If the capacity that is specifically human is that of thought, and, as Badiou argues, ‘thought is nothing other than that by which the path of a truth seizes and traverses the human animal’,[54] we may wish to ask what the status of this traversing is. The answer seems to be that the path of a truth enables that which is inhuman to be borne by the generic thinking of man. But this thought in some sense pre-exists the traversing, via the axiom that ‘man thinks’, and that man has the capacity to think disinterestedly. Why disinterestedly? For Badiou, interest is not a specifically human capacity, since all living beings protect their interests as imperative for survival. Thought as traversed by truth—this peculiarly human capacity—must be capable of being absolutely disinterested. Badiou writes: ‘Any truth procedure distinguishes a properly immortal disinterest from an abject properly “animal” assemblage of particular interests’. Furthermore, thought and disinterest coincide in the overcoming of all that is finite in man: ‘Thought is the specific mode by which a human animal is traversed and overcome by a truth’ (E 16). The relationship of philosophy to politics that comes to take a central role in Badiou’s later work takes a historical and theoretical step backwards by replacing the question of political practice with this more general conception of thought: ‘By “metapolitics” I mean whatever consequences a philosophy is capable of drawing … from real instances of politics as thought’ (inscription from M xxxix). There is a potential problem here, aside from the obscured yet apparently necessary philosophical anthropology, if politics is reduced to something like noology, a mere examination of its rational qualities.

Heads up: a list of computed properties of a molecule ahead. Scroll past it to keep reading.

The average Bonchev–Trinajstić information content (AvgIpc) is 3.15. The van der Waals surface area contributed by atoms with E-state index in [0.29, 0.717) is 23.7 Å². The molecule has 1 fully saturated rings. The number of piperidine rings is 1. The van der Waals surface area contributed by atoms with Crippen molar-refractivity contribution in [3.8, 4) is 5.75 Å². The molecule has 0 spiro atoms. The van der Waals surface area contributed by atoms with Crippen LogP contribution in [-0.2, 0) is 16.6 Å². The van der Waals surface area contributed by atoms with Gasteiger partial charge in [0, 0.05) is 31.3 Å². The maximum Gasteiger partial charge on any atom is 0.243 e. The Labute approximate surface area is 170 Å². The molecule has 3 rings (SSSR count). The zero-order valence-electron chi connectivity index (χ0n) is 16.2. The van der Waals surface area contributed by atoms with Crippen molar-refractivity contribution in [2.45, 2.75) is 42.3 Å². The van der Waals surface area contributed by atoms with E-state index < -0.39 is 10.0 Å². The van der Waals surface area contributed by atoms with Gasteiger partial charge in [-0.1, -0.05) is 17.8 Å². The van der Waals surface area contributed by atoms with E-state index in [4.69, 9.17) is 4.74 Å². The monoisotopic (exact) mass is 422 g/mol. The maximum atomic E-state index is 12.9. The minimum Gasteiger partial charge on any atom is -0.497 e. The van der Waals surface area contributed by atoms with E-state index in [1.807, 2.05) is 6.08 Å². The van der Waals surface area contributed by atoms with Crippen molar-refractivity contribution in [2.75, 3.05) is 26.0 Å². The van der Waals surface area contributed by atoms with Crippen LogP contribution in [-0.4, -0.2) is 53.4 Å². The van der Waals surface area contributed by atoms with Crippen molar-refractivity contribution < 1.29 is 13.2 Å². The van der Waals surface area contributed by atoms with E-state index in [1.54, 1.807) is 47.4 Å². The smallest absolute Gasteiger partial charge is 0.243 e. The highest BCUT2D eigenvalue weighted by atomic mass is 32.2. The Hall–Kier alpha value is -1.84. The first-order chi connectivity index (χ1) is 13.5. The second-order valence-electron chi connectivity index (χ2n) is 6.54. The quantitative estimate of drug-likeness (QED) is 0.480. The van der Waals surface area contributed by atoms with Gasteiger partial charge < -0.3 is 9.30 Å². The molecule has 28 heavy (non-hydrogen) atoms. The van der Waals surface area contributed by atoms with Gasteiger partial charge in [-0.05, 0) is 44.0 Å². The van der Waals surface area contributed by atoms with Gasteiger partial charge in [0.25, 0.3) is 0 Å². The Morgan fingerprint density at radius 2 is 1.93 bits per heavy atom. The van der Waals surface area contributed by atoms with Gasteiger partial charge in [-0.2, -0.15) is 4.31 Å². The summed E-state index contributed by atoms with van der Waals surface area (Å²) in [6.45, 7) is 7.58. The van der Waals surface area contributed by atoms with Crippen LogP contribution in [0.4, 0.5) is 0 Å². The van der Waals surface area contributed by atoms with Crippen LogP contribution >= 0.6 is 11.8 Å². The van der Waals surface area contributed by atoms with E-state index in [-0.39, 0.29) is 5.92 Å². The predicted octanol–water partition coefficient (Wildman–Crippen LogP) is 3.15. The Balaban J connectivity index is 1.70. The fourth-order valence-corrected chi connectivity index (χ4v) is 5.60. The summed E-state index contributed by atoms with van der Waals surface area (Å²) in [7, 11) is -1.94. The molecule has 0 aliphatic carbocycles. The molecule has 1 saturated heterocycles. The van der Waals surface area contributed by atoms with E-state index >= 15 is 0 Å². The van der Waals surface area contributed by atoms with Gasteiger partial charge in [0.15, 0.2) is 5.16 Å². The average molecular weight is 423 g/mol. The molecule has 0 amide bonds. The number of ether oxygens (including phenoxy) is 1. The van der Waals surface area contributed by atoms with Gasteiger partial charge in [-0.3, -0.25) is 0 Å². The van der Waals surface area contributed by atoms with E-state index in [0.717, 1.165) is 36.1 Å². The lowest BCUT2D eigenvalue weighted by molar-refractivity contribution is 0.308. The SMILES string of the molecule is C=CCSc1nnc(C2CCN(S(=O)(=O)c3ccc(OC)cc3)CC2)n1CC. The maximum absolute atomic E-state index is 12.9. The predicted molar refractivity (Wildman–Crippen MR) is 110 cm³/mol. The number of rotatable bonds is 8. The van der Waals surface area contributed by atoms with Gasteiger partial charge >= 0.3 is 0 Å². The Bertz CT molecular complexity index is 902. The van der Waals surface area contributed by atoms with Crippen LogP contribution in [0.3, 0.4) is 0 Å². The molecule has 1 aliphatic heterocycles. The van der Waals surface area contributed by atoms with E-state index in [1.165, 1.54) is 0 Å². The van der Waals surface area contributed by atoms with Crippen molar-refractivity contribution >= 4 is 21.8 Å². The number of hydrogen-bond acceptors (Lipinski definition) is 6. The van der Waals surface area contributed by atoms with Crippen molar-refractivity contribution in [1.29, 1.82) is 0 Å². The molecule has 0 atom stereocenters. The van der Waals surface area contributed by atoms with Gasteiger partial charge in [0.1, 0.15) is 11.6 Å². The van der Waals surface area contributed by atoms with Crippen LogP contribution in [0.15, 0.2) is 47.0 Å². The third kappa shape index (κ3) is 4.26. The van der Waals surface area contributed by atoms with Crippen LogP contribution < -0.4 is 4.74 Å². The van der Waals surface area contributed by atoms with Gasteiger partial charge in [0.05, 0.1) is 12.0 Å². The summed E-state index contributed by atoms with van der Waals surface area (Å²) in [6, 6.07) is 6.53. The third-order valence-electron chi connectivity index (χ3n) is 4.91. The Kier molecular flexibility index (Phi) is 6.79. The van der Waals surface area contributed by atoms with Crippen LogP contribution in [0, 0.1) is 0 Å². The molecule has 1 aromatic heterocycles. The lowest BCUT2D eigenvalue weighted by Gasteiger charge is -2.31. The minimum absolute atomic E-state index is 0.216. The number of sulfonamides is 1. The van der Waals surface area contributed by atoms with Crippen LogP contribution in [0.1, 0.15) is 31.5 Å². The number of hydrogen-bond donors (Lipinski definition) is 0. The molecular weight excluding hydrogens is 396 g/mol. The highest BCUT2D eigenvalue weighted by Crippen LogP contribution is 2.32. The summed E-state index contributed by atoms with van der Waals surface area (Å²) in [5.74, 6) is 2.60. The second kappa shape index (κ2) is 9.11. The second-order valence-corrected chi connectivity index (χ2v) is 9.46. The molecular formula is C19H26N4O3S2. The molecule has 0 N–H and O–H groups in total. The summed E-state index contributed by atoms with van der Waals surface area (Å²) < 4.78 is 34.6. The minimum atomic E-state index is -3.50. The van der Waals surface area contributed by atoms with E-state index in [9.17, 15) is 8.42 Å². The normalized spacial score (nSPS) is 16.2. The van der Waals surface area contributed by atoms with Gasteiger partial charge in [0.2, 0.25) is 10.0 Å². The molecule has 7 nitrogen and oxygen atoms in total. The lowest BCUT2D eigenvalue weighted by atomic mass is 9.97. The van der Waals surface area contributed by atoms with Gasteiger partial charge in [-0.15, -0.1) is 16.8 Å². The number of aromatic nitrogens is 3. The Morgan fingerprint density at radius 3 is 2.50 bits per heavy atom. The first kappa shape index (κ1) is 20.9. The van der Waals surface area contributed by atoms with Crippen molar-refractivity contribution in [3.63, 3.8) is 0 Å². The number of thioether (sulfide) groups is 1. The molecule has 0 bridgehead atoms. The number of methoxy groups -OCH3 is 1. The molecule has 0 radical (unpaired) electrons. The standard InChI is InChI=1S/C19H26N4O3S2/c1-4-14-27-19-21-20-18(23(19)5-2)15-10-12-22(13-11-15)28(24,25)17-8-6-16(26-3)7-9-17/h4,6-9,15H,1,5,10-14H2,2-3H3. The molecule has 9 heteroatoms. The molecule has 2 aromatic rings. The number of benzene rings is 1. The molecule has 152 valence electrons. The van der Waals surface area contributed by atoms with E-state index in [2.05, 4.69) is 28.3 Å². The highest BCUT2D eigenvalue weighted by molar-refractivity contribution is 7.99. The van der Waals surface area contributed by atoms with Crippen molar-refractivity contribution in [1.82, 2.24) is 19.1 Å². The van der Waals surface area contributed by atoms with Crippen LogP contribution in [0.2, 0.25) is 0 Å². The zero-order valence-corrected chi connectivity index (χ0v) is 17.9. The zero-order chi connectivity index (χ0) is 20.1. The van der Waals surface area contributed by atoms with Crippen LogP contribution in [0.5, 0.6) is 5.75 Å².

Paradoxically, then, it has to be the case that for the later Badiou, it is the generic human capacity for thought that minimally founds a universal inhumanism—and this is the key role of both politics and mathematics. But in order to link this back to the condition of politics we should ask the following question: Does our capacity for mathematics in any sense relate to the fact that we can be seized by specifically political truths? Whilst this might sound like an impossible question from Badiou’s point of view, a mixture of two distinct conditions, it directly interrogates the role of infinity in Badiou’s philosophy. If it is mathematics that teaches us that there is no reason whatsoever to confine thinking within the ambit of finitude, and yet it is man’s capacity to be traversed by the infinite that is immediately relevant to any thinking of politics, rather than mathematics, then it seems that we cannot avoid posing what at first appears to be an illegitimate question.[55]